The United Nations is telling its own history and spotlighting major global issues through a compilation of nearly 70 years of archival history – photographs, posters, videos and recordings – with an exhibit at a former carriage house near the Organization's Headquarters in New York
Unearth: to discover (something hidden, lost, or kept secret) by investigation or searching.
The United Nations is telling its own history and spotlighting major global issues through a compilation of nearly 70 years of archival history – photographs, posters, videos and recordings – with an exhibit at a former carriage house near the Organization's Headquarters in New York.
'UNEARTH,' currently on view at The Gabarron Foundation in Manhattan, is being called the UN's “most revealing and broadest exhibition ever assembled,” and celebrates the world body's achievements in human rights, development, humanitarian assistance, and peace and security.
“The messages carried by the UN-produced images and sounds inform us about our own experiences in recent history,” said Chaim Litewski, the main curator of the exhibit and the head of the UN Television Section. “If history is the record of the development of human society, this exhibition helps us to comprehend the extraordinary and wide encompassing role the UN has played in shaping human history in the past seven decades.”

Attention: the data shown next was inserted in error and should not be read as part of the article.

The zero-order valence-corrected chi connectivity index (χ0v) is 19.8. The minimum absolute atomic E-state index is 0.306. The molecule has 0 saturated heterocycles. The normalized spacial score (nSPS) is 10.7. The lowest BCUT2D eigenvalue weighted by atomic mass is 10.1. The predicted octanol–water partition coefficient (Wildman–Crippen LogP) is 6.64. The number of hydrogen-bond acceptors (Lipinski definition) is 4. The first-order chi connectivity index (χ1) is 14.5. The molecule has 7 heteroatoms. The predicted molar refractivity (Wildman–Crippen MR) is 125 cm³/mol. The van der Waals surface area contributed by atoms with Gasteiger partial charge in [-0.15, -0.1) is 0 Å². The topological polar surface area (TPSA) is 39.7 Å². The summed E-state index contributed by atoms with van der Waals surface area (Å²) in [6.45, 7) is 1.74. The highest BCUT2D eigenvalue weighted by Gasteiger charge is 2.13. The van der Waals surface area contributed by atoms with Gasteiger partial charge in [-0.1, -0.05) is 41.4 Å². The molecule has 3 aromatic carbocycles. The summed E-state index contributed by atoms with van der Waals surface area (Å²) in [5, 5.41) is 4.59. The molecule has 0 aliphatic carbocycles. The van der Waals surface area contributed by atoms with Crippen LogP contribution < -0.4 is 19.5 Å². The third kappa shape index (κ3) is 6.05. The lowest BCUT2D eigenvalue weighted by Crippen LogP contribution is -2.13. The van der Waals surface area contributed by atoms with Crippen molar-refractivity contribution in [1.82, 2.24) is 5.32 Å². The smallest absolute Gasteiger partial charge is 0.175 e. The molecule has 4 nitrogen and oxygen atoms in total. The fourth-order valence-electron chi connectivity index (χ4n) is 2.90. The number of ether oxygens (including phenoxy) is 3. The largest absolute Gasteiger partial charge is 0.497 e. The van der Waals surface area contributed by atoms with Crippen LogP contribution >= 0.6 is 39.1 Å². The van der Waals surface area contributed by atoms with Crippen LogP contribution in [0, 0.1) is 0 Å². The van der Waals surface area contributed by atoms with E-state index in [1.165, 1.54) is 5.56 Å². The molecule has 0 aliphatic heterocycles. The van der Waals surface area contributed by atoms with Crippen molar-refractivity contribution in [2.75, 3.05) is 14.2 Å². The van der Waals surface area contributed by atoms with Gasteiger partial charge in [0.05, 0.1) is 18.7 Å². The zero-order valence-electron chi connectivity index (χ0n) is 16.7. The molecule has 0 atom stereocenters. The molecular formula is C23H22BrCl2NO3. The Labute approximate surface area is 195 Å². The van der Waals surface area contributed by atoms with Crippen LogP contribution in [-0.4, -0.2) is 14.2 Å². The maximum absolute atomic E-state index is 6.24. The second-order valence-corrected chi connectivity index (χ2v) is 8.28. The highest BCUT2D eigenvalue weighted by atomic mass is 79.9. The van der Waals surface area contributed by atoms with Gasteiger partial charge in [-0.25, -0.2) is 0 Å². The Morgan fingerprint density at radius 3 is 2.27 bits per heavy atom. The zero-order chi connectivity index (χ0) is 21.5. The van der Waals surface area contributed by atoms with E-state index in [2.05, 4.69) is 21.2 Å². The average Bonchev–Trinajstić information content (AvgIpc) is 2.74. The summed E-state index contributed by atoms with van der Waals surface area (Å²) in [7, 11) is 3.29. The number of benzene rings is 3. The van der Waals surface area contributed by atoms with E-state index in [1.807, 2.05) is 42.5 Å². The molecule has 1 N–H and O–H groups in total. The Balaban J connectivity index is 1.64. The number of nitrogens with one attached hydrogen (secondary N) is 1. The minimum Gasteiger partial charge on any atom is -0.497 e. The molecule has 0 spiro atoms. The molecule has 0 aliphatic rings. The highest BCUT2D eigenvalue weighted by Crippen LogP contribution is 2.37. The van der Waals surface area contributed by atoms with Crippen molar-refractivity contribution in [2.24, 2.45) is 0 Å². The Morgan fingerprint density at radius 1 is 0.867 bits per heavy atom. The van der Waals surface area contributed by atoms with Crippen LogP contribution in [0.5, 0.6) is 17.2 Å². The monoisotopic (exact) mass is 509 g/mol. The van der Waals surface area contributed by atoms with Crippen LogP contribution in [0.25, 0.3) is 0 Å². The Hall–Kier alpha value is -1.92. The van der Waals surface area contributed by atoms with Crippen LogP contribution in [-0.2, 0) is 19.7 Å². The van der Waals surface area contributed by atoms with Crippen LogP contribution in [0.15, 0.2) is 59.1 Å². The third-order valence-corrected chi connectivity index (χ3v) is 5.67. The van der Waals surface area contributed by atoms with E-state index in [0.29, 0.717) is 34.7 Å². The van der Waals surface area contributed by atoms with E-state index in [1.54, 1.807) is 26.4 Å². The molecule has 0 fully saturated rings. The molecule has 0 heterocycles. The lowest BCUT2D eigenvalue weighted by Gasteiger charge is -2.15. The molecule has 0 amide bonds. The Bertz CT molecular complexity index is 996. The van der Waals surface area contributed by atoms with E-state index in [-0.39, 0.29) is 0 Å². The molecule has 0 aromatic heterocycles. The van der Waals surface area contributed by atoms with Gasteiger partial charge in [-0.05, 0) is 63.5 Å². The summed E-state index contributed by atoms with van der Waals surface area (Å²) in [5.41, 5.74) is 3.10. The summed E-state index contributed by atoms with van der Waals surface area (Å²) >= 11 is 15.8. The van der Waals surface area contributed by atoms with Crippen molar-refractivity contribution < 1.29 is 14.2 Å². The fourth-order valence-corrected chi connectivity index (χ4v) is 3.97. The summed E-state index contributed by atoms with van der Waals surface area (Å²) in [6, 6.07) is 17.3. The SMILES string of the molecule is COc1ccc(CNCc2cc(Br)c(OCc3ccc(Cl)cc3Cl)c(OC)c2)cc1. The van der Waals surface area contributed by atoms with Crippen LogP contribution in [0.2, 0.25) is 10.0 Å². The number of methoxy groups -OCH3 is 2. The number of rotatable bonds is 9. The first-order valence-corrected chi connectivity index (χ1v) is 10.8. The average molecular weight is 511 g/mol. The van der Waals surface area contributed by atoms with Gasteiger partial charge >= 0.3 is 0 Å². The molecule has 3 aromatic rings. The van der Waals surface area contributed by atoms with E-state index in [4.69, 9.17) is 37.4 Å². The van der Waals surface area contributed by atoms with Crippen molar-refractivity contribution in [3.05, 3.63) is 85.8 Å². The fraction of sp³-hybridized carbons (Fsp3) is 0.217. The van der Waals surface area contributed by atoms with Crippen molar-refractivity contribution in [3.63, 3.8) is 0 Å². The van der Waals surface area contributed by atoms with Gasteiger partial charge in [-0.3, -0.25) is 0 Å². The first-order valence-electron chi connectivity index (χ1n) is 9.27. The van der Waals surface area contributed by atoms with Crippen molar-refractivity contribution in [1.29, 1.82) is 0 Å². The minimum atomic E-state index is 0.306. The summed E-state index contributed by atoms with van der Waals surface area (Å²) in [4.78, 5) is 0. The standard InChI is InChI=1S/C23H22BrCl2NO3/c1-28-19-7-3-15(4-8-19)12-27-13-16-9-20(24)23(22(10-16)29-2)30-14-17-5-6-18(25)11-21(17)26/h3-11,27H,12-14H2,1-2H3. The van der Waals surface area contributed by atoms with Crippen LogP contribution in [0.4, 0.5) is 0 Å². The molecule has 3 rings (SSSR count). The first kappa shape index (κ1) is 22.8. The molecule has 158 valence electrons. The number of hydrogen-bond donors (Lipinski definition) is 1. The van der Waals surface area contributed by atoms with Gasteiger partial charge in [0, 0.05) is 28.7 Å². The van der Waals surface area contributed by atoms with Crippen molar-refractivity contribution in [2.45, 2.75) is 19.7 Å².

The multi-media exhibit includes 40 photographs dating from the 1950s. Mark Garten, the head of the UN Photo Unit, discusses the selection process and details some of the key images in the photo story below.
UNEARTH also includes campaign posters, and a wide range of films, videos and audio that have rarely been seen, as well as works by iconic artists including Victor Vasarely, Robert Rauschenberg, Joan Miró, Marc Chagall, and Cristobal Gabarron, whose work inspired the Foundation.
“Looking at these images, one can 'read' fairly easily the UN's position regarding controversial subjects,” noted Mr. Litewski.
In addition, the exhibit includes a series of panel discussions, interactive film screenings and audio recordings.
“I always liked this one because it shows the topic of development in a very interesting way,” Antonio Carlos da Silva, Chief of UN Multimedia Resources Unit, said about the 1985 documentary 'Himalayan Journey' by producer Paul Hee.